If that sounds like a weird and suboptimal way to govern what would be the world’s 10th-largest economy, that’s because it is. It’s a relic first outlined in the 1876 constitution, at a time when the state was an underpopulated, unimportant backwater. Most states had biennial legislatures then. Back then, it made sense, and especially so for Texas — state government didn’t have all that much to do, and it was very hard to get around the state. So all the farmers and ranchers who got elected in their rural districts would come to Austin for a few months, make laws, and then go home.
But as the state got richer and richer, more money seeped into the political system. By the beginning of the last century, as depicted in Robert Caro’s The Path to Power, the farmers and ranchers would come in from their small towns, and the lobby would be there — utilities, railroads, oil. They paid lawmakers’ room and board in town, or they paid their tabs at the brothels and bars that lined Austin’s Congress Avenue. Then as now, the lobby lives in the capital, but the lawmakers are only visiting. They’re often unsophisticated, and cash-poor, and they make easy prey.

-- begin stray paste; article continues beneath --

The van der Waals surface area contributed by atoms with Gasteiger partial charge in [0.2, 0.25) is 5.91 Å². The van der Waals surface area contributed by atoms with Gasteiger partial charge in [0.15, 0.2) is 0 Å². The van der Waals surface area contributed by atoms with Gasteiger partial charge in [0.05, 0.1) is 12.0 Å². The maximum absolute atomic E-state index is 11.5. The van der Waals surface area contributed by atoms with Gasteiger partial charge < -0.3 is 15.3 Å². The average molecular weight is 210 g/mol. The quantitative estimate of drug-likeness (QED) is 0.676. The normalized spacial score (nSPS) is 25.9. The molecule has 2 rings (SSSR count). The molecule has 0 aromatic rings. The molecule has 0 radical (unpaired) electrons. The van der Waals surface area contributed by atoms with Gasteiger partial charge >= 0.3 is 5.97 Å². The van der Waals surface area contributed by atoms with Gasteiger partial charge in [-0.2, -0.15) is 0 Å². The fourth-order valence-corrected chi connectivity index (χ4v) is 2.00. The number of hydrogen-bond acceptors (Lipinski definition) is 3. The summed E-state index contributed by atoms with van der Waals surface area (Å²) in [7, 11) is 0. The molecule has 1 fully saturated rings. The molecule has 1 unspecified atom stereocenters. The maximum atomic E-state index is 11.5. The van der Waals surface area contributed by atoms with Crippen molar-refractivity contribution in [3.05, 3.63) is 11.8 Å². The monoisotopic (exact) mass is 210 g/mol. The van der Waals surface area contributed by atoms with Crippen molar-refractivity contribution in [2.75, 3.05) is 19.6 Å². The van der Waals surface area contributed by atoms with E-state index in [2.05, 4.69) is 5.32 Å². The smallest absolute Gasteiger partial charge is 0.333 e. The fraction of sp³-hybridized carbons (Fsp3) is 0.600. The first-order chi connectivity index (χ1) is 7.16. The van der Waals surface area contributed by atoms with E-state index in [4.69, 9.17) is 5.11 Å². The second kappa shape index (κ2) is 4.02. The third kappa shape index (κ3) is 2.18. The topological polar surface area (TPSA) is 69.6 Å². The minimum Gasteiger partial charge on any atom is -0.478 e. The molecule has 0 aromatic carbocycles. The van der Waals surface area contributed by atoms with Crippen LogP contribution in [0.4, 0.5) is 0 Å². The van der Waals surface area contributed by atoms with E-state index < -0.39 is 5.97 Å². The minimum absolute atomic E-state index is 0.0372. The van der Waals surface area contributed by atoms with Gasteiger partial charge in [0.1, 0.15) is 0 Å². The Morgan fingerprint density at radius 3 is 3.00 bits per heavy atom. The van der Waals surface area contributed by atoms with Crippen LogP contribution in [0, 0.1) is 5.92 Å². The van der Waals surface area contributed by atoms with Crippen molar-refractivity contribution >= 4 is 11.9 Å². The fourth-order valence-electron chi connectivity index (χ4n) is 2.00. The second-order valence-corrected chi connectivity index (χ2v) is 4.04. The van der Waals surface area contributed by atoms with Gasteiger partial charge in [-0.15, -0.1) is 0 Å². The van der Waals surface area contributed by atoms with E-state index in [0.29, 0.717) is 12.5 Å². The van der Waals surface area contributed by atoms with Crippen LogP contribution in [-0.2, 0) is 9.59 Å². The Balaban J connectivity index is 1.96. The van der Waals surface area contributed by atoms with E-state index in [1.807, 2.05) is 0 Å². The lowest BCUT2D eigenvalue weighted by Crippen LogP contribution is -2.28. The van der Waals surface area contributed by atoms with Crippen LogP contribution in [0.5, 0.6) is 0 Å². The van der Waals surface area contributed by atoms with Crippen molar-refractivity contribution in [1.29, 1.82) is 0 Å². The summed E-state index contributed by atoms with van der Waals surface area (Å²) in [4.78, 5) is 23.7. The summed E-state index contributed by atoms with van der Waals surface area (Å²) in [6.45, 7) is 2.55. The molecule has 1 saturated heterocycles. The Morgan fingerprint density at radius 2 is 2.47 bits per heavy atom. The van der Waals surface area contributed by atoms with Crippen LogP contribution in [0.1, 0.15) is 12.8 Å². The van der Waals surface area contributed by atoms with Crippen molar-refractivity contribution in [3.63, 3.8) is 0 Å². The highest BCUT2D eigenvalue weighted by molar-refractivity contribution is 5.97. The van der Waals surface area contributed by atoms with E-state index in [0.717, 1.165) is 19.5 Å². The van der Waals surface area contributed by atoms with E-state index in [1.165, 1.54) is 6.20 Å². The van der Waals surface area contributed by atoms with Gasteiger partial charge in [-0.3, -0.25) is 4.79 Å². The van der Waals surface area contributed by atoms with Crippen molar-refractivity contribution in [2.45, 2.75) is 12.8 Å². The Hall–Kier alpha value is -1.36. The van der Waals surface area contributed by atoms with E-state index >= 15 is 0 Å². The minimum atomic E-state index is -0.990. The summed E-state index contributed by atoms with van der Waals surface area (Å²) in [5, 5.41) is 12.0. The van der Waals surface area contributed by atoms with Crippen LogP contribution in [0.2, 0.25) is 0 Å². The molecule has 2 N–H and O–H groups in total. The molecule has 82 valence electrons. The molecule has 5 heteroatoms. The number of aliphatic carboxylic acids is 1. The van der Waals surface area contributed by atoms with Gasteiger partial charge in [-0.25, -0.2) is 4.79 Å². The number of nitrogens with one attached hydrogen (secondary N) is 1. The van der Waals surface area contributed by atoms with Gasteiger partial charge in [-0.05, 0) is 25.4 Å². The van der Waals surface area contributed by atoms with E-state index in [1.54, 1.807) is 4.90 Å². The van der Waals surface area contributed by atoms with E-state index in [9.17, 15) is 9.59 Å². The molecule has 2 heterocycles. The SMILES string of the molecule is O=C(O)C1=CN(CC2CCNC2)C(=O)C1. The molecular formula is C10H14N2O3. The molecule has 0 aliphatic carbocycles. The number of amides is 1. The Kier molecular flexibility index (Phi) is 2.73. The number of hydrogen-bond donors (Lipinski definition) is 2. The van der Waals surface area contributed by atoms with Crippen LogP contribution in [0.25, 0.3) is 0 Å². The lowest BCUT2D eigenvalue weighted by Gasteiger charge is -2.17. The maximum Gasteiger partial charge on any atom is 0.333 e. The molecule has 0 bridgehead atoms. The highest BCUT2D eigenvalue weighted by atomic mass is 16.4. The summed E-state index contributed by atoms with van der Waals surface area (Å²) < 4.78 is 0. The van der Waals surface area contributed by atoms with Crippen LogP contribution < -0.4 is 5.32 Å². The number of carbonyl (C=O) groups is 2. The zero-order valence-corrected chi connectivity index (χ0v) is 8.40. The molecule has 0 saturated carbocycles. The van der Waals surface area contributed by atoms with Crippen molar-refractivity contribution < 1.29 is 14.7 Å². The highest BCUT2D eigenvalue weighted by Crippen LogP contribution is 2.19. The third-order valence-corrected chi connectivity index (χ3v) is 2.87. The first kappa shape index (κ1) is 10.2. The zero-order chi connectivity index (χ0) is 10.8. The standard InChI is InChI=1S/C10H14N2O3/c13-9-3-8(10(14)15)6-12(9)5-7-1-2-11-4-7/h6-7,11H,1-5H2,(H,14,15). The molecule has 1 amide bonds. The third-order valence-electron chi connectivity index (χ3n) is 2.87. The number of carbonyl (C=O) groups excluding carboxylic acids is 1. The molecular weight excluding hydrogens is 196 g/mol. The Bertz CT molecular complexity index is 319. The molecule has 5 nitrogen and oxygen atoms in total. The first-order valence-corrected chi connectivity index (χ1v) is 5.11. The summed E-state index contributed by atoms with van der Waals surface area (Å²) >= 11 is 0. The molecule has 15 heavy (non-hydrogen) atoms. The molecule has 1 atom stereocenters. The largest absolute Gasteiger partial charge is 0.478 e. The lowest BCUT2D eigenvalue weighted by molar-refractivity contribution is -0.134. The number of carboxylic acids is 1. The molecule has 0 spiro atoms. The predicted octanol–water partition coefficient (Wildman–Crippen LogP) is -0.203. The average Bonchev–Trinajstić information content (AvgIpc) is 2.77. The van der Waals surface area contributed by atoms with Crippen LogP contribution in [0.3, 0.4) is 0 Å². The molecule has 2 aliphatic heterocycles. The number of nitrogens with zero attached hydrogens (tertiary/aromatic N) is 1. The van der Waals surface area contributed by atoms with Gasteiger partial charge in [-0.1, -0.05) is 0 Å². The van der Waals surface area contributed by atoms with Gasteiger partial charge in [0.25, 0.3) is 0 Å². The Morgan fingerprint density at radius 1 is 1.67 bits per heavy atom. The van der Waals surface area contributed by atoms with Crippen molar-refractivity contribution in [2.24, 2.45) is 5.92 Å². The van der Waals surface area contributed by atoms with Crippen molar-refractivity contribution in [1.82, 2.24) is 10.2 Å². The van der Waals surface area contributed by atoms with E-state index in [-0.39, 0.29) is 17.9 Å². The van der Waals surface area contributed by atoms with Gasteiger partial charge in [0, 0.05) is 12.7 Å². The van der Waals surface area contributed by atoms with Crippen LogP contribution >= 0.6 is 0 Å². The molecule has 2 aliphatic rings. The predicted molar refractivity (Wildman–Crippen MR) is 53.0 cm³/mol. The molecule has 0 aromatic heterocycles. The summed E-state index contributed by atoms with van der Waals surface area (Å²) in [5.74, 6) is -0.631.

Over time the bribery gets more discreet, and the brothels go away, but the core dynamic remains. Lawmakers, who spend a limited amount of time here and who need money to campaign with and money to live, find in Austin an environment in which money is everywhere and good times are on hand. Austin is a place to booze and get laid and get rich, if that’s what you want.
As late as 1989, businessmen were still wandering around the floor of the House and Senate with checkbooks in hand, as East Texas chicken magnate Lonnie Pilgrim did when he sought to defeat a worker’s compensation bill. When asked about Pilgrim, Travis County District Attorney Ronnie Earle told the AP that “in Texas, it’s almost impossible to bribe a public official as long as you report it.” That’s what political scientists call “legal corruption,” and it’s the rule by which Texas operates.
It’s still the case today — the state has only the thinnest veneer of an ethics regime to disincentivize shady behavior. Lobbyists are easily able to hide their expenditures wining and dining lawmakers, and there are many ways to shift larger sums of money into lawmakers’ pockets. Lawmakers may be retained as “consultants” by deep-pocketed public and private entities, from school districts to payday lenders. Many who serve in the Legislature, like Uresti, are lawyers, and the public gets very little information about the legal “services” they’re providing clients.